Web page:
Mint Explainer: Will cryptos survive the cryptocrash? | Mint – Mint

Written by Amanda

Money, Money, Money, Is no longer funny, in the cryptoman’s world. Cryptocurrencies’ market capitalization has shrunk by $2 trillion, or 70%, since last November. Will cryptocurrencies other than those that would be issued by central banks survive? Or do we enter Crypto as another chapter in the history of bubbles and manias, alongside Tulips, South Sea and Dotcom?

The species is endangered but does not face extinction. It will embrace regulation and adopt well-publicized norms, deviations from which would be declared and self-disciplined. It will survive because there is a crying need for a global currency that is not subject to control by a single national government — a global currency that is not the dollar.

During the negotiations that set up the International Monetary Fund (IMF), Britain’s representative, the legendary economist, John Maynard Keynes, had suggested creating a new unit of account called the bancor, to settle the balance of payment surpluses and deficits. The Americans pooh-poohed the suggestion, and the dollar emerged as the dominant world currency. Today, two-thirds of merchandise exports, including oil, for the most part, are invoiced in the dollar. The dollar is the predominant safe-haven currency, in which the world’s foreign exchange reserves are held.

The US can settle its international obligations by printing the dollar. It is the chosen destination where the world’s savings glut finds deployment. The dollar’s ubiquity gives the US government the opportunity to weaponise it. It can impose sanctions on countries that defy its writ, simply by denying those countries’ financial institutions access to the dollar networks of New York. The threat of secondary sanctions — sanctions on entities that do business with sanctioned entities — kept European firms from doing business with Iranian entities, although the US alone withdrew from the Iran nuclear deal, even as major European powers remained committed to the deal.

If international payments could be settled in a currency other than the dollar, the dollar would lose its power of life and death over other economies and economic agents. Such a currency probably would be a cryptocurrency backed either by a body like the Bank for International Settlements or the IMF (although not as likely since US is its largest financial contributor) or by a consortium floated by the G20 group of nations.

Facebook hoped that its proposed stablecoin, the Libra, would serve as a global currency. But truly transnational corporations exist only in the world of James Bond. In the real world, companies, even big-tech giants, are subject to regulation by some national government or the other.

China’s central bank digital currency (CBDC), the digital yuan, is more evolved than that of any western power. China is a major trading partner for more countries today than the US is. China could hope to persuade its trading partners to settle payments in the digital yuan. The US might be tempted to accept a non-dollar, non-yuan digital currency to deny the digital yuan an early-mover advantage.

JPMorgan Chase already uses a stablecoin of its own for internal use by clients who need to move funds across borders. The Swift messaging system for cross-border payments is riddled with delays arising from time-zone differences and holidays that differ from nation to nation. If a multinational company wanted to move funds from its US operations to Europe or Asia, JPMorgan Chase’s stablecoin would do that job instantaneously and far cheaper than the Swift system would. So, use cases for the cryptocurrency continue to exist.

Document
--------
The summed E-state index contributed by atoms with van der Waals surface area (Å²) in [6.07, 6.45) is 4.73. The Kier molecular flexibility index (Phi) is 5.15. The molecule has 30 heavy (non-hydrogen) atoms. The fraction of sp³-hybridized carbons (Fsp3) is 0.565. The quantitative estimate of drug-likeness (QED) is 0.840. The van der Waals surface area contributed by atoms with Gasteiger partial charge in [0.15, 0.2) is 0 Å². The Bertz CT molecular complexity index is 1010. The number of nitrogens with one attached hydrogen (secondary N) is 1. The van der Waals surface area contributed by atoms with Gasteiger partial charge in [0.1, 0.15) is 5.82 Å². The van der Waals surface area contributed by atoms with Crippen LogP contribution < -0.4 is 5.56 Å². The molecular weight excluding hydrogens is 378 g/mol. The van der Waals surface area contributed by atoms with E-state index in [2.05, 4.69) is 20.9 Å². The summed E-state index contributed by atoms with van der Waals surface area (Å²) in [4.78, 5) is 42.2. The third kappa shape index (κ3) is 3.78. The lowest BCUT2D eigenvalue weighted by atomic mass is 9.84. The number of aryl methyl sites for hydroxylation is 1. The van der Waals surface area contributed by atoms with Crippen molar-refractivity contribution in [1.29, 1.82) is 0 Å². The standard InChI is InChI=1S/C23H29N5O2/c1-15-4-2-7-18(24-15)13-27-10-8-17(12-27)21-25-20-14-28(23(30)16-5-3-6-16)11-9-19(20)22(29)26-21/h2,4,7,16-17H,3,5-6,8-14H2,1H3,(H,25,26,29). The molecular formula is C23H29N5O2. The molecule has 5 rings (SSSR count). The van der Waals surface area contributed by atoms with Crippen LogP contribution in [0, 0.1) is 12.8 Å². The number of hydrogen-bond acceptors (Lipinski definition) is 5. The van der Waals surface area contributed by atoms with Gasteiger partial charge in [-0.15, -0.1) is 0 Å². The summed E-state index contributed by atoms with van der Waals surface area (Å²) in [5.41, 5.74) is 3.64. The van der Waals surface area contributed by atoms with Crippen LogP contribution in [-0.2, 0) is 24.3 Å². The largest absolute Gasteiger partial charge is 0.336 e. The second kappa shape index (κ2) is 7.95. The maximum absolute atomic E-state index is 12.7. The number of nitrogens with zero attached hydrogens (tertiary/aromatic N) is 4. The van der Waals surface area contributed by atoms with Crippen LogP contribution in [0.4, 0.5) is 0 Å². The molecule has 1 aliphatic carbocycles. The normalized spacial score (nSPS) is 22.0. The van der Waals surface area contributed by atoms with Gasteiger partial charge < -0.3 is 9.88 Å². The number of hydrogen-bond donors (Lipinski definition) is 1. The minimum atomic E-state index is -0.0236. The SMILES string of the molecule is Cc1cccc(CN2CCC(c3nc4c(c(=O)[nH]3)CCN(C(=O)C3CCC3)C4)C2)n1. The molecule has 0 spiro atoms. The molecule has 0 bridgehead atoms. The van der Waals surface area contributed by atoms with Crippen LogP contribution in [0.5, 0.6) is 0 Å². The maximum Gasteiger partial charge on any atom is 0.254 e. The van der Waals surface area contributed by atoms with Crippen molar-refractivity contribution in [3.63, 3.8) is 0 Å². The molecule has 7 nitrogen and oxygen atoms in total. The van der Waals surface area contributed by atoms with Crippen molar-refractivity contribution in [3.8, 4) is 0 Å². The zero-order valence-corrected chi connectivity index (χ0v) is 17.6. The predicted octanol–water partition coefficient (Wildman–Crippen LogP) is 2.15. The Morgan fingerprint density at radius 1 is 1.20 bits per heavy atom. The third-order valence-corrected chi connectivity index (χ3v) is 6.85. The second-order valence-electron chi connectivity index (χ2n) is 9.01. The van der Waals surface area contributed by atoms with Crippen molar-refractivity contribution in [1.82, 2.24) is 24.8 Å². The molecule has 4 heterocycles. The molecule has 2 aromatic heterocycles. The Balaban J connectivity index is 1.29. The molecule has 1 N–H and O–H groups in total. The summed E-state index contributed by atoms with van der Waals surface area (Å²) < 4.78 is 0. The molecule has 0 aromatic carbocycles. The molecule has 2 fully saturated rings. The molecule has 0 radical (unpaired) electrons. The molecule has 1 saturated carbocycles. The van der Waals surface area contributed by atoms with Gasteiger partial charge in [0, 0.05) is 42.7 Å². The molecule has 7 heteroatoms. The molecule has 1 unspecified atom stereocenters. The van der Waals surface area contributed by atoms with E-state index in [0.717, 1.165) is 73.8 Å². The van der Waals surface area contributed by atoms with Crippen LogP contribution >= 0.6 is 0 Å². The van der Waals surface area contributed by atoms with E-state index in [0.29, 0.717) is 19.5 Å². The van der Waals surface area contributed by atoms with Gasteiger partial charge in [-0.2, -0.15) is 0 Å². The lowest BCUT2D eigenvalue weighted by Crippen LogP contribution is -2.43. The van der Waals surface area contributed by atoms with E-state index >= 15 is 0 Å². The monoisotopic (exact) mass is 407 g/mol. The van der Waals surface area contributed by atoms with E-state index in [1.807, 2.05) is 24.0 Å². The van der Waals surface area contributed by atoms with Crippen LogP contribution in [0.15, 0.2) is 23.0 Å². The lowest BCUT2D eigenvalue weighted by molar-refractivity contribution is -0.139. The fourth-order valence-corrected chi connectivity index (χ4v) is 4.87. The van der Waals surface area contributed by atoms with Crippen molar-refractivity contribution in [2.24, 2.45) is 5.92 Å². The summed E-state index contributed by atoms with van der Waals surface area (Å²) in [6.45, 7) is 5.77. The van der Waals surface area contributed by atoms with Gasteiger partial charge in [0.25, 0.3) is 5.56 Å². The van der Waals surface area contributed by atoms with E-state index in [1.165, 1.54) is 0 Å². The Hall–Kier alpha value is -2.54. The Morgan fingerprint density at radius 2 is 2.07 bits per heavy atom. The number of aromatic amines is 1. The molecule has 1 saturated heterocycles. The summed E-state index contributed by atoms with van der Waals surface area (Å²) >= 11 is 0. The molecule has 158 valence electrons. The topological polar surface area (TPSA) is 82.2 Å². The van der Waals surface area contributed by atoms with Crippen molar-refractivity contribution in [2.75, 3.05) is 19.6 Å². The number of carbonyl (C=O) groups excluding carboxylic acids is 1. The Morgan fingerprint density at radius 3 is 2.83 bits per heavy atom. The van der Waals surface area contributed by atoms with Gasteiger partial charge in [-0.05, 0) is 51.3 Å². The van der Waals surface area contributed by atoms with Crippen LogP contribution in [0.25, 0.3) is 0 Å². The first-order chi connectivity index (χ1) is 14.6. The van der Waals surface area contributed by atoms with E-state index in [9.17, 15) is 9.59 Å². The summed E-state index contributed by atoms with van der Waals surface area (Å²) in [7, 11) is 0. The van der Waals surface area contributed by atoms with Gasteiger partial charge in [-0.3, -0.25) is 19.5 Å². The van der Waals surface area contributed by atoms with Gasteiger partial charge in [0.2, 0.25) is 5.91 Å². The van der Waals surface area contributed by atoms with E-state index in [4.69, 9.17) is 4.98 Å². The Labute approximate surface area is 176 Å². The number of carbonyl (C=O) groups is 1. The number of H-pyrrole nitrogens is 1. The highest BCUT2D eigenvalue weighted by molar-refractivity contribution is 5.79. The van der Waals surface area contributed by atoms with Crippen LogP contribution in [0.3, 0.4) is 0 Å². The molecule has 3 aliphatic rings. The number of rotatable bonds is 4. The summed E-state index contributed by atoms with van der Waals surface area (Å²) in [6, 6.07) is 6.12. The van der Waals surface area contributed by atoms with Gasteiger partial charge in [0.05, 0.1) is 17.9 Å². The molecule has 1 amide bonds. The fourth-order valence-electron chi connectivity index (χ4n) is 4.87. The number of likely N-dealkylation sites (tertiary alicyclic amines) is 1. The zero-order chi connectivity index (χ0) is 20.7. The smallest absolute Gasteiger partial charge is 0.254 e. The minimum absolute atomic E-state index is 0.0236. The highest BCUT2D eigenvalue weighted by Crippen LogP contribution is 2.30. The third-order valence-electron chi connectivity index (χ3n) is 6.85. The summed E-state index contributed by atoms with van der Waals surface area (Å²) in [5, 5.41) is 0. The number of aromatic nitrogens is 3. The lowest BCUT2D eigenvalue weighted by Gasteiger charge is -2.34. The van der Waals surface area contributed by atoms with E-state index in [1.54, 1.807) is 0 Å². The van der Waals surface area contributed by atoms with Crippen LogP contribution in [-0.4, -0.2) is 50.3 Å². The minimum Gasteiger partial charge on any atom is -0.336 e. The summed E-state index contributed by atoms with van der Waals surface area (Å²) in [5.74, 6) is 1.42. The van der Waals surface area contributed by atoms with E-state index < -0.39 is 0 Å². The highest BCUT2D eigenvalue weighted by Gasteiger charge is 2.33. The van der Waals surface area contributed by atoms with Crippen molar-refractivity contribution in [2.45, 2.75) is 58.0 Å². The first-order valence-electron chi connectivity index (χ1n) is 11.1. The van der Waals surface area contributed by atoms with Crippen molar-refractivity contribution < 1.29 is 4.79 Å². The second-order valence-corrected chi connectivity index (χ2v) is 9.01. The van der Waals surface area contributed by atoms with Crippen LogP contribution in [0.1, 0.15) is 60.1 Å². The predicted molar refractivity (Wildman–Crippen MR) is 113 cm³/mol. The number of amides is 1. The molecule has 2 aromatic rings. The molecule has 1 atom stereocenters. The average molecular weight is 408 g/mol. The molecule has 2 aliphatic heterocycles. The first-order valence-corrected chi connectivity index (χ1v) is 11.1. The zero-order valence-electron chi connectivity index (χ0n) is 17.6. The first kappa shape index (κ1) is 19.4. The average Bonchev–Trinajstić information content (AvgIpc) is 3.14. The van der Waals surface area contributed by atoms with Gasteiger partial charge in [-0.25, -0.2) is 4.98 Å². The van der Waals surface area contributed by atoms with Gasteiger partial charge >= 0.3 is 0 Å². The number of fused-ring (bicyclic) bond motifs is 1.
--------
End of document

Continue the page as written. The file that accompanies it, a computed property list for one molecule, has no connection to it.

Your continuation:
But cryptocurrencies as a speculative asset are, in all probability, dead, alongside non-fungible tokens for works without durable artistic merit. The non-CBDC cryptos will welcome regulation, rather than celebrate their libertarian freedom from state control of any kind. Blockchain, the cryptocurrency infrastructure will, of course, thrive. The mBridge experiment last September of a cross-border transaction involving the central banks of China, Hong Kong, Thailand and the UAE used the Ethereum blockchain.

The term digital payment conflates the electronic transfer of funds from one account to another, transacted by, for example, India’s Unified Payment Interface, UPI, and payment by means of digital currencies such as cryptos. Cryptocurrencies have certain advantages over digital transfers from one account to another. One, they are capable of smart contracts, contracts automatically triggered by the blockchain when certain, pre-set conditions are met. Further, in conditions where a bank goes down, whether because of mismanagement or war, the funds kept in its accounts are at risk, and digital payments cannot be carried out when one or more of the accounts in the transaction are no longer operational. Cryptocurrencies can be downloaded onto a pen-drive and carried in the pocket of a refugee fleeing war.

Therefore, cryptocurrencies are more than likely to survive the present carnage. The bitcoin craze is probably now meat for the historian rather than a temptation for digital goldseekers. Elon Musk will lose his power to increase the value of a cryptocurrency named after a dog merely by tweeting its name. Even as cryptocurrency loses its perceived value as a speculative asset, its use as a means of payment is likely to gather added salience.

Which currency will gain prominence, you might ask. There is a reason why it is called what it is called. Greek Kryptos, from which Latin Crypticus is derived, means hidden.

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Source: livemint.com

About the author


Hi there, I am Amanda and I work as an editor at impactinvesting.ai;  if you are interested in my services, please reach me at amanda.impactinvesting.ai